Standing position indicators Atypical standing position Horse stands with front or hind or all legs positioned outside of a normal square halt position. Forelegs may be positioned too far forward from the body or too far back under the body. Hind legs may be positioned forward under the body or angled too far back behind the body.
Holding limb up The horse holds one limb up as if reluctant to put weight on it. The foot may hover just above the ground with a toe just touching the ground or the horse may hold it up completely for several seconds at a time. Can be seen with a trembling limb from the effort of balancing on      three legs for a long period of time.
Changing resting leg While standing, the horse frequently changes the resting leg.
Pointing / resting foreleg Horse stands with one foreleg pointed forward or with the toe of that foot resting on the ground.
Prolonged resting – hind While standing, the horse rests one leg for an unusually long time. This may occur during an activity such as grazing suggesting that the horse is reluctant to place the hoof flat on the ground.
Crossing hind legs While standing, the horse crosses one hind leg behind the other.
Trembling limb One leg visibly trembles as if the muscles are tired. Often seen where the horse is not supporting weight through one leg.
Flinching Horse flinches or starts suddenly as if surprised by something.
Leaning against something While standing the horse leans against a solid object such as a wall or fence for support.
Stepping feet Picking up a foot and holding it up briefly before lightly placing it back down again. May involve only one leg or both forelegs / hind legs and can be repeated to give the impression that the horse is marching on the spot.
Stamping feet Picking up a foot and bringing it down again sharply. Can be seen in a comfortable horse that is irritated by flies.
Kicking up towards abdomen Kicking up with a hind leg towards the abdomen. Can be seen in a comfortable horse that is irritated by flies.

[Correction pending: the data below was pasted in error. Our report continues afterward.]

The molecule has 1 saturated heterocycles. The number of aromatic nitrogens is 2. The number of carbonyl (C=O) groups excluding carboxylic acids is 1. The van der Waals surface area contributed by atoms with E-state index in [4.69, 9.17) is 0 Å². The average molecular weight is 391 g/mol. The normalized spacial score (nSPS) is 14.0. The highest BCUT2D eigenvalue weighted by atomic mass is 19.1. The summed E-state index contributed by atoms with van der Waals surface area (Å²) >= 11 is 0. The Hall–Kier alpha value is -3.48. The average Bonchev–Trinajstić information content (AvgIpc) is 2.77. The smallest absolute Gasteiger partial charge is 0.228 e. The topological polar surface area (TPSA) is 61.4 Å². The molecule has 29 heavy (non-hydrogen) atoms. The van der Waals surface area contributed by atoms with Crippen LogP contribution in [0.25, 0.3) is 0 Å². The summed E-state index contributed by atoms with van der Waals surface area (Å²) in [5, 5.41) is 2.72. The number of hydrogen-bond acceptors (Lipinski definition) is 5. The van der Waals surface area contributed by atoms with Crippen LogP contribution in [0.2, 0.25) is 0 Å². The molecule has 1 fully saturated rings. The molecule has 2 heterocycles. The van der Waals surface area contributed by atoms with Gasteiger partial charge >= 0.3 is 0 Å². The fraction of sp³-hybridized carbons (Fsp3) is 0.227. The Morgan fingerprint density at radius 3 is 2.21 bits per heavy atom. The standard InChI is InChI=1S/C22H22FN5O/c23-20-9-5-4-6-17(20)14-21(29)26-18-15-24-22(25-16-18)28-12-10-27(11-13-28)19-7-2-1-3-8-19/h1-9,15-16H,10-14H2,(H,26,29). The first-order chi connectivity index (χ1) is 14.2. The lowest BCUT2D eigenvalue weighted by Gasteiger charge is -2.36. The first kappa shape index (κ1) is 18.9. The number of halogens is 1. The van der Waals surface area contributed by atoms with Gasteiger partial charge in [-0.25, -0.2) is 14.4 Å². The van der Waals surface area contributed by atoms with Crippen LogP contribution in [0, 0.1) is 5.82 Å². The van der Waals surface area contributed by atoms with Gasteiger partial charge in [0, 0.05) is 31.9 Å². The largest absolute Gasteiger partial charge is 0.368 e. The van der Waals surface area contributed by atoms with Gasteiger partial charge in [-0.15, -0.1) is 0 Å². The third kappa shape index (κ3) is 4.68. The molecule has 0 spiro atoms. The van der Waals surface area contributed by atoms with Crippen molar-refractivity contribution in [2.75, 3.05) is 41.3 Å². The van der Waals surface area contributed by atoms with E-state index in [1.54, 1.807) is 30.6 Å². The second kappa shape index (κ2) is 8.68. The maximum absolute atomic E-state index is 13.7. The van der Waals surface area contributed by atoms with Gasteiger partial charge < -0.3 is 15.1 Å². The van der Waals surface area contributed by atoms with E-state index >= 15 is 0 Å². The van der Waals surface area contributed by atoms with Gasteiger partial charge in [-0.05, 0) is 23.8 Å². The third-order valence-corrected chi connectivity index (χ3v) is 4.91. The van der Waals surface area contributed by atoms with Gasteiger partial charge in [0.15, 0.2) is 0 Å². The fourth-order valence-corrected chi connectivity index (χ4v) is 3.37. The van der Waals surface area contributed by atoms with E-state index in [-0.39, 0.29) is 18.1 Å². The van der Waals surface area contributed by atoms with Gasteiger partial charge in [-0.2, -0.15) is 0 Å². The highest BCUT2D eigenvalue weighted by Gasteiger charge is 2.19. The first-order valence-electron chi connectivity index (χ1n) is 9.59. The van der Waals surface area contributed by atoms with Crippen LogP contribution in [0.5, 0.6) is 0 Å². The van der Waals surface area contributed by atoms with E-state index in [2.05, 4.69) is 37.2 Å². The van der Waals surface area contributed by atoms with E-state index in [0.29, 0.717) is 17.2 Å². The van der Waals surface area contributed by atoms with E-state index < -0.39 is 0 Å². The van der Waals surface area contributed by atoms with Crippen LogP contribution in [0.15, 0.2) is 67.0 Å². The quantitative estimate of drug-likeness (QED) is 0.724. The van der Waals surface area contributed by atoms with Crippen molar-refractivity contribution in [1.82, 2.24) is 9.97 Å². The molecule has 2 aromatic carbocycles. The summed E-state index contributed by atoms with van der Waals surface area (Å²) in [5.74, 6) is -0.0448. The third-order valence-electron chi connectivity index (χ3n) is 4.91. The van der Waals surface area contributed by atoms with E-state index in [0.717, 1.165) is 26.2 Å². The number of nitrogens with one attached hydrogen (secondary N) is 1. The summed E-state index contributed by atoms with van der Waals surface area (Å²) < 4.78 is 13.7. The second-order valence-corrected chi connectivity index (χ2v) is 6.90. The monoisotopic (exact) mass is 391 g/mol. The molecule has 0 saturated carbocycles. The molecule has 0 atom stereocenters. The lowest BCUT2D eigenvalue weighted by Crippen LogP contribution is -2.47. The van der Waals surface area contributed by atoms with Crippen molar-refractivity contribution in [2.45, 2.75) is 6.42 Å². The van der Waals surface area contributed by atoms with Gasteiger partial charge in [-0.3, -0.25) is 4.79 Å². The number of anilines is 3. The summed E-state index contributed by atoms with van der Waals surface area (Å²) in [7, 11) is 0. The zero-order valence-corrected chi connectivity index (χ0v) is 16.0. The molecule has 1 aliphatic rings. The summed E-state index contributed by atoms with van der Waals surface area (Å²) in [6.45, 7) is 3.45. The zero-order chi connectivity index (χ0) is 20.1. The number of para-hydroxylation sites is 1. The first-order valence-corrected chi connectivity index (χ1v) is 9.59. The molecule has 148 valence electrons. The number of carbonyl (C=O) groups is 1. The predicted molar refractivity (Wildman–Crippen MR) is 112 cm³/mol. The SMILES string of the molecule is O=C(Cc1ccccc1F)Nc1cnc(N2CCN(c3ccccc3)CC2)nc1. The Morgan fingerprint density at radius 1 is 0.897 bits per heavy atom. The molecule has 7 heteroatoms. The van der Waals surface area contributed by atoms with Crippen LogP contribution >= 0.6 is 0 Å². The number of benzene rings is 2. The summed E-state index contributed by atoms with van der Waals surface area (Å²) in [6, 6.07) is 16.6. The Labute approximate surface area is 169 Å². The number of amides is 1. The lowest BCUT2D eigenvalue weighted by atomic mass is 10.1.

Kicking out or back Kicking out or back with one or both hind legs, particularly where not provoked.
Head and neck Tilting head Horse stands with his head tilted to one side.
Tossing nose Horse repeatedly nods their nose up and down as if in annoyance.
Looking or swatting Horse looks towards an area of their body and / or bites at the area as if to swat a fly.
Shaking head or body Horse shakes either just the head or the whole body from one side to another. Can be seen as a normal behaviour in situations such as returning to standing from rolling or lying down.
Tossing / swaying head Horse tosses their head up and down or sways it from side to side.
Ears back Horse’s ears are held back. Often with visible tension in the face. Unlike pinned ears in response to the presence of another horse, this may be seen when there is no obvious cause.
Tail Lifting or slapping tail Horse lifts and holds tail up or to one side, or repeatedly lifts and slaps the tail down again.
Swishing tail Horse swishes tail from side to side as can be seen in response to flies or other similar irritation.
Self-care Sipping water Instead of drinking normally, the horse sips hesitantly at water.
Atypical jaw motion While eating or yawning, the horse moves his jaw in an unusual way or as if reluctant to open it fully.
Quidding During eating, the horse drops partially chewed morsels of food from his mouth.
Straining to pass urine Adopting a position as if to pass urine but failing to do so. May be accompanied by other signs of discomfort such as kicking a leg up towards the abdomen or swishing the tail.
Straining to pass droppings Adopting a position to pass droppings but straining to do so. May be accompanied by other signs of discomfort such as focussing ears back, swishing tail, and groaning.
Lying down Spending longer than normal lying down.
Difficulty getting up When getting up from lying down, the horse appears to struggle to get up or seems to require more effort to do so. They may require more than one attempt before theyare able to rise.
Stretching – head and neck The poll and the neck are extended upwards so that the neck becomes vertical.

Alternatively, the neck is flexed with the chin curled in towards the chest.

Stretching – forelegs The forelegs are extended forward, the shoulders are lowered towards the ground and the horse’s weight is shifted back onto the hind legs in a deep abdominal stretch.
Stretching – hind legs Horse extends one hind leg out behind them, toe pointed away. Can be accompanied by a neck curl stretch.
Behavioural indicators Dull, depressed Horse stands with head and neck low, eyes may appear to be glazed or staring at nothing in particular and general attitude appears depressed / disinterested in theirsurroundings. They may also look worried or tense.